The Gentrification of Protest

We Hear You

We Hear You. Photo by Callen Harty.

Madison, Wisconsin has had six consecutive days and nights of protests since George Floyd’s murder became the latest episode of a black man killed by police. The last several nights have been relatively peaceful. The first several nights saw windows smashed out of 75 or so buildings on State Street, looting, and other damage. Most of the windows and doors along the entire street are boarded up–many because of damaged windows, some to try to protect from damage.

In the last couple days many of the boarded windows have been covered with art, much of it very striking and beautiful. Today I went to see it myself and was transfixed by a great deal of it. I ran into a friend, Jenny, and we talked about our feelings about it. There were many African-American artists, particularly women, working on different pieces all along the street, and it was amazing to see the works they were creating. There were also a lot of white folks working on pieces, too. At least a couple of the pieces were done by Latino artists in solidarity with Black Lives Matter. The protests have been a really nice mix of races, ages, and other characteristics, so the mix of artists is perhaps a good representation of the protests and the city as a whole.

At one point my friend said something that struck me. She said all of the beautiful artwork reminded her of gentrification and it blew me away because I was enjoying the art, but also feeling somewhat ambivalent about it and she nailed it for me with that. Many of the boarded windows had signs on them that indicated that the works were commissioned pieces. In some ways it felt like the gentrification of protest. You’re covering up the anger with flowers and rainbows, ignoring the underlying passion and demands. If you hide the harsher, more direct messages and cover the boards with appealing artwork, people may want to come downtown again and do a little shopping. It seemed likely that a lot of the original graffiti was being painted over with lovely images about peace and love. There’s nothing wrong with promoting peace and love, but it’s also important to hold onto the messages being conveyed by the protesters.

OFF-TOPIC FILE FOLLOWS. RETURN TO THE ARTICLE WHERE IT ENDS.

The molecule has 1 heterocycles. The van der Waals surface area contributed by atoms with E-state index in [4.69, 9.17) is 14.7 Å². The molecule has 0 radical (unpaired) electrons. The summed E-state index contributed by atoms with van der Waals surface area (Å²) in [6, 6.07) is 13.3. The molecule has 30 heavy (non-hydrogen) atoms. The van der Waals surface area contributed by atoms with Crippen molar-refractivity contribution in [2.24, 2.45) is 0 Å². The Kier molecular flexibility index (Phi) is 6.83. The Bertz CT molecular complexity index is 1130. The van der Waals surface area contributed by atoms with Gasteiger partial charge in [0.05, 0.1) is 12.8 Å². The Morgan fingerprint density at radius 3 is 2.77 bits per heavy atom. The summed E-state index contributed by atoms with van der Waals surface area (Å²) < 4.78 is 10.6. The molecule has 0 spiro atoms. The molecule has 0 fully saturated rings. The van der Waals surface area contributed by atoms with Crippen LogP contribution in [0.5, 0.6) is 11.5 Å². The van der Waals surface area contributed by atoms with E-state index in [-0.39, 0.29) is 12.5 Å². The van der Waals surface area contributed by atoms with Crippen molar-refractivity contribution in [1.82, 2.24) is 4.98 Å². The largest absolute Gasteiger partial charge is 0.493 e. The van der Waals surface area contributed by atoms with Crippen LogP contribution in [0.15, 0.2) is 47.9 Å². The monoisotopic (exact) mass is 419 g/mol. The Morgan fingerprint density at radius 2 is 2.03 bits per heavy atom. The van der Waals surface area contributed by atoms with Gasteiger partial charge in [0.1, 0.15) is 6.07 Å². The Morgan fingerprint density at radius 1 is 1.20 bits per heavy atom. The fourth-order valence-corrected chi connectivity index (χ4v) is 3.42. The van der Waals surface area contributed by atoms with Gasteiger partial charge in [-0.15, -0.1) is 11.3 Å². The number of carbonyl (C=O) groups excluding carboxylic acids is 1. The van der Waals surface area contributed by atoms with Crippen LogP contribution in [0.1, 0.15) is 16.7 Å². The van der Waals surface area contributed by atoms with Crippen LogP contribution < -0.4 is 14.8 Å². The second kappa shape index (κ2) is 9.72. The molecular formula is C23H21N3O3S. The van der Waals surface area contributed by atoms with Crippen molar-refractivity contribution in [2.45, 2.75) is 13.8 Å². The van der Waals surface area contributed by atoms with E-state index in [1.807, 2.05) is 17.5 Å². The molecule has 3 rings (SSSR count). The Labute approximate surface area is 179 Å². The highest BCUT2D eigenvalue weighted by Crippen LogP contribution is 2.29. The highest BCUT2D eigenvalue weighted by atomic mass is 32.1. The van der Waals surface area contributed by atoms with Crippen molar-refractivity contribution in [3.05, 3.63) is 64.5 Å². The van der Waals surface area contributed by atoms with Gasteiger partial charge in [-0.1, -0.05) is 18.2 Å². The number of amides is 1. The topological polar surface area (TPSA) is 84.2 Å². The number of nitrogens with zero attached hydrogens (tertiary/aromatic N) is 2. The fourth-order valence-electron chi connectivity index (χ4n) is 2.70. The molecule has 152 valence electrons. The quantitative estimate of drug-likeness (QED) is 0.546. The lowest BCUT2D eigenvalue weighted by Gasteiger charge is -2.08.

I found myself drawn to the boards that were not yet covered with beautiful images, but with the rawer graffiti and tagging, with messages like “Open Your Eyes,” “Arrest Matt Kenney,” “BLM,” “Fuck 12,” “I Can’t Breathe,” “Community Control,” “Defund the Police,” “Latinos Stand with You,” “Cops Kill,” “Breonna Taylor,” “Justice for Tony Robinson,” “Justice for Floyd,” “No Cops in Schools,” “Change the System,” and “Do You Hear Us Now?”

It’s great that the city is paying artists, particularly black artists–who tend not to be very valued in this country–to create art in the midst of destruction. It is beautiful and profound and conveys important messages to a hurting city and a hurting nation. But please don’t cover all the gut-level feelings and statements that were there first and from those on the front lines. Those messages are just as important, or more so. Those boards and buildings were marked by the protesters with their own feelings, needs, and desires. They are messages that the protesters are trying to convey to the world and we need to listen.